From a culinary standpoint, the food turned out beautifully! Especially the Skillet Eggs in Tomato Sauce and Spinach Strata. They were both rich, savory, and just plain delicious. All ingredients were simple but when combined, created amazing dishes. Please enjoy!
Skillet Eggs in Tomato Sauce:
1/4 cup extra virgin olive oil
2 large cloves garlic, thinly sliced
3 pounds large tomatoes, chopped (about 10 cups)
Course salt and freshly ground pepper
8 fresh basil leaves
6 large eggs
1 oz Parmesan cheese, shaved for garnish
Heat oil in large skillet over medium. Add garlic and cook, stirring occasionally, just until it starts to brown around edges, 30 seconds to one minute. Add tomatoes, 2 tsp salt, and basil. Simmer until tomatoes have broken down into a loose sauce, about 20 minutes. This part of preparation smells heavenly!
Make a well in tomato sauce with back of spoon and crack one egg into hole. Repeat with remaining five eggs.
Season with salt and pepper and cook until whites are set and yolks are cooked as desired, about 25 to 30 minutes. Top with cheese and serve immediately with sauce from the skillet. Serve with toasted slices of baguette for dipping if desired.
All I can say about this recipe is, oh my goodness! I will start out by saying that this dish is in the top ten dishes that I have ever prepared for this blog. I loved it that much; as did my friends. I cooked the sauce down for almost 30 minutes and by the time it was done, it was luscious, velvety, and full of fresh flavors. I was concerned about overcooking the eggs but they were perfectly finished, with the qualities of over easy eggs. I used an aged pre-grated Parmesan from Metropolitan Market (instead of shaved parmesan) which was just enough to add a nice, nutty quality to the dish. The basil was picked from my garden and the eggs were organic eggs that were also purchased at Metropolitan Market. We then used the remainder of the Grand Central baguette (that I used to make the Spinach Strata) to soak up the sauce. This dish was honestly as close to perfection as possible. I can't wait to make it again!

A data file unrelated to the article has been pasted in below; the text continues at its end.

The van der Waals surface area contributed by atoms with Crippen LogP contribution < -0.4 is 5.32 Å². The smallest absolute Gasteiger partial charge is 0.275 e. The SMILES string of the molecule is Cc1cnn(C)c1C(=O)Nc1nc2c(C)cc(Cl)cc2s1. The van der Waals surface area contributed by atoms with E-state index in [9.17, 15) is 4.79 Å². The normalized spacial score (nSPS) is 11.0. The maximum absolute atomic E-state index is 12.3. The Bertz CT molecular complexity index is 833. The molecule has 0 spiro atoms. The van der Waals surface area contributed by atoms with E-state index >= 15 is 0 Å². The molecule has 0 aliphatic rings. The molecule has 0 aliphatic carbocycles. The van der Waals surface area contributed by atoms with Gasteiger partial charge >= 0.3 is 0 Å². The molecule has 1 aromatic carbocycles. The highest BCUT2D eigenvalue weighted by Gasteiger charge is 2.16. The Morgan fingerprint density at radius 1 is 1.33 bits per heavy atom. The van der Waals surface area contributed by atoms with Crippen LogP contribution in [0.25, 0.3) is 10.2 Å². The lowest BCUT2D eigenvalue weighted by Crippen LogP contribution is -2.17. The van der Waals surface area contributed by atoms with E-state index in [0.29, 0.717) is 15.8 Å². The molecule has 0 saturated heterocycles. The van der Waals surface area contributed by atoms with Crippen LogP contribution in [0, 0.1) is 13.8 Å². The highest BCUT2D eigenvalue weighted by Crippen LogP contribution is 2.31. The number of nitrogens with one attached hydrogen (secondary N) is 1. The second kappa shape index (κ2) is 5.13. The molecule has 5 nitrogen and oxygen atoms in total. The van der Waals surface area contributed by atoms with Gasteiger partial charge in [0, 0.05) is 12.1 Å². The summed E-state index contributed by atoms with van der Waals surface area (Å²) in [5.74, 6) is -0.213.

1/2 baguette (to yield about 6 cups of torn bread)
1 Tbsp softened butter, plus 3 Tbsp melted butter
2 1/2 cups milk
2 Tbsp fresh sage, torn
1/2 tsp salt
freshly ground black pepper
2 medium garlic cloves, minced (about 2 tsp)
1 1/2 oz baby spinach (about 1 1/2 cups)
3 oz Gruyere, grated
1 oz Parmesan, grated
Cut bread into slices about 3/4-inch thick. Set on counter for several hours to dry out, or toast the bread in 400 degree oven for about 5 minutes. Tear each slice into several pieces. This should yield about 6 cups.
Coat 8" X 8" casserole dish with 1 tablespoon softened butter. In large bowl, whisk eggs until frothy. Whisk in milk, sage, salt, pepper, melted butter, and minced garlic until homogeneous.
Add torn bread to custard, mixing to make sure every piece absorbs some liquid. Stir in spinach and Gruyere. Pour bread-custard-spinach mixture into prepared casserole dish. Sprinkle with Parmesan and top with more freshly ground pepper. Cover with plastic wrap and allow to sit for one hour on counter, or several hours in fridge (I chose to have it sit in the fridge overnight).